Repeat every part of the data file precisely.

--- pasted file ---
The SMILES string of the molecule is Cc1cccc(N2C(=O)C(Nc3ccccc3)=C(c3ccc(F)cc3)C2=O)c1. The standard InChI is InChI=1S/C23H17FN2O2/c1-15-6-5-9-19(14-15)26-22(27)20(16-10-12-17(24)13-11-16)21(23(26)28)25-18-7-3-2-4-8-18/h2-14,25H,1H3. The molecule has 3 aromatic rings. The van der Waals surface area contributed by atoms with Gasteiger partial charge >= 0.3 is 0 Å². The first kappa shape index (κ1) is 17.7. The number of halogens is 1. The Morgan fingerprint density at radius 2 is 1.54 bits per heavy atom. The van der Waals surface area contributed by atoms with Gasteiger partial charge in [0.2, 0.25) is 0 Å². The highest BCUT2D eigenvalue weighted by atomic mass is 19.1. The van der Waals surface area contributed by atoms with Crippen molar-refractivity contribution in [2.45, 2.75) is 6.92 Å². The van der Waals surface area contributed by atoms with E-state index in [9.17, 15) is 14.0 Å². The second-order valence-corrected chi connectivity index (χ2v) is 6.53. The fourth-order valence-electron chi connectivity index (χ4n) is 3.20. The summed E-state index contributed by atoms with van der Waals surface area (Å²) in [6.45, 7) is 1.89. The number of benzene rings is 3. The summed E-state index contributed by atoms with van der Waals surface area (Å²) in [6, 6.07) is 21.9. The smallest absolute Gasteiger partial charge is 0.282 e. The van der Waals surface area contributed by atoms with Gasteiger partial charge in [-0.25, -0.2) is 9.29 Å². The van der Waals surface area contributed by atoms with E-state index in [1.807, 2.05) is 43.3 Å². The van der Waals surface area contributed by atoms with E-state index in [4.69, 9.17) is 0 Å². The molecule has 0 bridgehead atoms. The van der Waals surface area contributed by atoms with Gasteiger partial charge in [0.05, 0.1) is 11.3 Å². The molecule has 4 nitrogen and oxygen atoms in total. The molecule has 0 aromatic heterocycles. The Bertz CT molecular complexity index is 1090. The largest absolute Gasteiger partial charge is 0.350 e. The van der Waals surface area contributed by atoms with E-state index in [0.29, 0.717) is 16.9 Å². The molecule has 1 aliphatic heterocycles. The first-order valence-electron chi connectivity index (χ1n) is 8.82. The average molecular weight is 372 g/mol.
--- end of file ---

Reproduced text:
The SMILES string of the molecule is Cc1cccc(N2C(=O)C(Nc3ccccc3)=C(c3ccc(F)cc3)C2=O)c1. The standard InChI is InChI=1S/C23H17FN2O2/c1-15-6-5-9-19(14-15)26-22(27)20(16-10-12-17(24)13-11-16)21(23(26)28)25-18-7-3-2-4-8-18/h2-14,25H,1H3. The molecule has 3 aromatic rings. The van der Waals surface area contributed by atoms with Gasteiger partial charge >= 0.3 is 0 Å². The first kappa shape index (κ1) is 17.7. The number of halogens is 1. The Morgan fingerprint density at radius 2 is 1.54 bits per heavy atom. The van der Waals surface area contributed by atoms with Gasteiger partial charge in [0.2, 0.25) is 0 Å². The highest BCUT2D eigenvalue weighted by atomic mass is 19.1. The van der Waals surface area contributed by atoms with Crippen molar-refractivity contribution in [2.45, 2.75) is 6.92 Å². The van der Waals surface area contributed by atoms with E-state index in [9.17, 15) is 14.0 Å². The second-order valence-corrected chi connectivity index (χ2v) is 6.53. The fourth-order valence-electron chi connectivity index (χ4n) is 3.20. The summed E-state index contributed by atoms with van der Waals surface area (Å²) in [6.45, 7) is 1.89. The number of benzene rings is 3. The summed E-state index contributed by atoms with van der Waals surface area (Å²) in [6, 6.07) is 21.9. The smallest absolute Gasteiger partial charge is 0.282 e. The van der Waals surface area contributed by atoms with Gasteiger partial charge in [-0.25, -0.2) is 9.29 Å². The van der Waals surface area contributed by atoms with E-state index in [1.807, 2.05) is 43.3 Å². The van der Waals surface area contributed by atoms with E-state index in [4.69, 9.17) is 0 Å². The molecule has 0 bridgehead atoms. The van der Waals surface area contributed by atoms with Gasteiger partial charge in [0.05, 0.1) is 11.3 Å². The molecule has 4 nitrogen and oxygen atoms in total. The molecule has 0 aromatic heterocycles. The Bertz CT molecular complexity index is 1090. The largest absolute Gasteiger partial charge is 0.350 e. The van der Waals surface area contributed by atoms with E-state index in [0.29, 0.717) is 16.9 Å². The molecule has 1 aliphatic heterocycles. The first-order valence-electron chi connectivity index (χ1n) is 8.82. The average molecular weight is 372 g/mol.